The community that I’m part of inspires me every day. It’s expanding, I connect with new creative people almost every day which is insane considering that Luxembourg is quite small. Luxembourg’s got some “big village” vibes, you will always encounter someone who knows someone you also know. Thanks to De Gudde Wëllen I got to know Giamba, Loah, Yves (among many others <3) and Skibi who has released songs with a very good friend of mine, Matteo, who people might know as Culture The Kid. Love y’all. We laugh, rant about not getting paid enough as creatives, about how the work we put in is not always seen, about clients being silly. I’ve noticed that there is a lack of understanding and recognition for creatives, but it seems to be getting better, maybe.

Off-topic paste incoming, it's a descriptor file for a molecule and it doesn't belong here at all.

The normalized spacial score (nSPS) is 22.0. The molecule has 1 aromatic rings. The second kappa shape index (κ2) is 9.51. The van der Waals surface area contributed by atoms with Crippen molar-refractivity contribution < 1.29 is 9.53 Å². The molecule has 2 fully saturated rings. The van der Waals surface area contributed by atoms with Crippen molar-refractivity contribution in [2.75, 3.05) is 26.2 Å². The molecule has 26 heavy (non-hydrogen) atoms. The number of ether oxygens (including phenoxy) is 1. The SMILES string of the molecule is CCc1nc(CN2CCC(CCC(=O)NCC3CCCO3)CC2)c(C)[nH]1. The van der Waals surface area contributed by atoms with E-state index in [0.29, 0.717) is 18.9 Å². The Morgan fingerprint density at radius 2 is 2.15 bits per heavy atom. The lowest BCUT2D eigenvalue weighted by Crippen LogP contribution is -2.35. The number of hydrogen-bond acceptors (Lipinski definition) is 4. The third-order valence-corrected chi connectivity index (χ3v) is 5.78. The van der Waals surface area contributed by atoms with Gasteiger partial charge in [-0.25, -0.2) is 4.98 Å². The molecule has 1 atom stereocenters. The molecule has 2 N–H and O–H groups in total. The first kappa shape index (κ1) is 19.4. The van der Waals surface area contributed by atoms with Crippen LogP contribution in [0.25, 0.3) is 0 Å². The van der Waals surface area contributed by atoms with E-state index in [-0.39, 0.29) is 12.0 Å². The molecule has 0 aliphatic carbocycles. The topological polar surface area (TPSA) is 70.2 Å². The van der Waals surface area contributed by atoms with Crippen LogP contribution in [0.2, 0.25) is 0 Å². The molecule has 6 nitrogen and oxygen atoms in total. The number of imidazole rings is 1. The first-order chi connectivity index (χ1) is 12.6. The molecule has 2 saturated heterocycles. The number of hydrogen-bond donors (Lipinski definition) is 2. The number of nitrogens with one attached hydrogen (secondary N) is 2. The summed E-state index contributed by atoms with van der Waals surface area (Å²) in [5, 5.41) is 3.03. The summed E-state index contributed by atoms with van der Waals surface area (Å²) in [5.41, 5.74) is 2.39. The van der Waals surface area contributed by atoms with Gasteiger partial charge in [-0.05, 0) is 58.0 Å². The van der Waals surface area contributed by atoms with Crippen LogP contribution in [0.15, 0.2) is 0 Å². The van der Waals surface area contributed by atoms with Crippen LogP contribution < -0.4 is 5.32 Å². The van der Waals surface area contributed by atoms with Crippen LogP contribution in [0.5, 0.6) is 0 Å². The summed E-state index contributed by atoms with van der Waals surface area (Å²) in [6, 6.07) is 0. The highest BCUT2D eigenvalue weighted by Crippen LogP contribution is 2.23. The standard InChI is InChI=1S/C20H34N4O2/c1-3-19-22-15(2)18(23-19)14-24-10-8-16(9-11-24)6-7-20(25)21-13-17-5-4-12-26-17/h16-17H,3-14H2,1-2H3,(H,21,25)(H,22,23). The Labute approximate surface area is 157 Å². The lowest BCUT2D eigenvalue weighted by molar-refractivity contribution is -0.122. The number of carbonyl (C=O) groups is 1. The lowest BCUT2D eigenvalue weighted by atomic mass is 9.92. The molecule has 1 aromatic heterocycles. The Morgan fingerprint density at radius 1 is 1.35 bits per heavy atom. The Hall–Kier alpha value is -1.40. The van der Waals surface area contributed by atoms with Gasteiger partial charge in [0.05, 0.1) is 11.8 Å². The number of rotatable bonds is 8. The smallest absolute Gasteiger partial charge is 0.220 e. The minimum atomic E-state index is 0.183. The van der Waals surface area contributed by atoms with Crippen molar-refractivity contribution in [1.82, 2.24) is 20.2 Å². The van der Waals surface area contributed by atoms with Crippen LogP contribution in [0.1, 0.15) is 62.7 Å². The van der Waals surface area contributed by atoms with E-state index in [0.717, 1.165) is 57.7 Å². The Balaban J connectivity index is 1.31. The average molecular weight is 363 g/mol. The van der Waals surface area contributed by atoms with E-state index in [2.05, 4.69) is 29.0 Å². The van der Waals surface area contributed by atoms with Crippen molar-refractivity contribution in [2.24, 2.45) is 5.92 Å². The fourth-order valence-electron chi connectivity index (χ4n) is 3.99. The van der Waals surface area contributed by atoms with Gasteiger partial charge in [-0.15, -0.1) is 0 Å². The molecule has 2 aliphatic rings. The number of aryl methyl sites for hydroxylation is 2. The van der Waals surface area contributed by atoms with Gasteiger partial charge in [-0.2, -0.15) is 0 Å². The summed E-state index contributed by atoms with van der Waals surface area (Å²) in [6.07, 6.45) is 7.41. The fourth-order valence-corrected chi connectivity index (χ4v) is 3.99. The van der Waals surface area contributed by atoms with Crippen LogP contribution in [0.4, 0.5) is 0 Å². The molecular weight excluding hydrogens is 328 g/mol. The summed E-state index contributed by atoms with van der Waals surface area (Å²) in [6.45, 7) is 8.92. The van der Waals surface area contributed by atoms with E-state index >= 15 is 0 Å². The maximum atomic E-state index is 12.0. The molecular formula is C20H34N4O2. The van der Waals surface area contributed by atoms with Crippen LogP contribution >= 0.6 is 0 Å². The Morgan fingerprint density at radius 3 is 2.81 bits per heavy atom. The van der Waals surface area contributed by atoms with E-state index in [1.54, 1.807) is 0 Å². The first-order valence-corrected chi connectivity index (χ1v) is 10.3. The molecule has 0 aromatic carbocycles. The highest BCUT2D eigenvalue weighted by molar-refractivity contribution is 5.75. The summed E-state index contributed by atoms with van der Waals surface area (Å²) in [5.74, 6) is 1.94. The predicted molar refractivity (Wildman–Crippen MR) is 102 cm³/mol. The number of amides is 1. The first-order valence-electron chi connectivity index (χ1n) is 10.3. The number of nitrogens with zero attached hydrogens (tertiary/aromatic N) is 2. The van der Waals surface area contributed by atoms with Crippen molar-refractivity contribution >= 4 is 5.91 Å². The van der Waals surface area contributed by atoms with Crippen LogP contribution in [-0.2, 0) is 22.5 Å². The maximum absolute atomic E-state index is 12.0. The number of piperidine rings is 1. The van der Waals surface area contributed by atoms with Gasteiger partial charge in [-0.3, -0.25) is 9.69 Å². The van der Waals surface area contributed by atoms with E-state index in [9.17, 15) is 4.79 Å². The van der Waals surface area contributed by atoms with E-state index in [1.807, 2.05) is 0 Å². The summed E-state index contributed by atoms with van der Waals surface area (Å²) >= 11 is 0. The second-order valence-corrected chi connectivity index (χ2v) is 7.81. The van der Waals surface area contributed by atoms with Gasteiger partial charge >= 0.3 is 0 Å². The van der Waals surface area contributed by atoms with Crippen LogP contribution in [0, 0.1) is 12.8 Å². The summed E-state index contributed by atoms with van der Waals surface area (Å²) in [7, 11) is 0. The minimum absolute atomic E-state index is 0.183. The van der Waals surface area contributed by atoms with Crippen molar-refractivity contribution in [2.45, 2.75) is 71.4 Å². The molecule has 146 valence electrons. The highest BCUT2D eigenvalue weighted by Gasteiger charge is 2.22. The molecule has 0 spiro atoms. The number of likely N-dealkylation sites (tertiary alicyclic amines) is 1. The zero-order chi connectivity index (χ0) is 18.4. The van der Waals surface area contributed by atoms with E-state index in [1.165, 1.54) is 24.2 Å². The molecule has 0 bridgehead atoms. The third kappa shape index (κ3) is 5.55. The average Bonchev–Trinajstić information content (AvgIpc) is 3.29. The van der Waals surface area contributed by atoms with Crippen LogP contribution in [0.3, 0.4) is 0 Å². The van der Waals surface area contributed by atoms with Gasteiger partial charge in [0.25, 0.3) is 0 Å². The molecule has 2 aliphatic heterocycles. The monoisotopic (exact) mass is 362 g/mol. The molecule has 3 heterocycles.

The creative industry can be intimidating when you’re just getting started, how do you deal with being a beginner?
As I’ve mentioned before, there can sometimes be a lack of respect for the work that has been done. People tend to assume that you will be willing to do free work just because you are a student who’s just getting started, they can take advantage of your status and your lack of experience so you need to be aware of that and know your worth. It seemed to be a general mindset in Luxembourg but from my perspective it is getting better, there is a push to go into the right direction and treat all creatives with more respect. What I have learned is to never hesitate to ask for some paperwork, even the so-called professionals asking for your services don’t always know how to pay you because it’s a grey area, but that shouldn't be an excuse. It’s great to be hired for small projects such as designing a brochure or taking pictures for an event, but it’s even better when you get paid for it, right? Make sure you got yourself covered.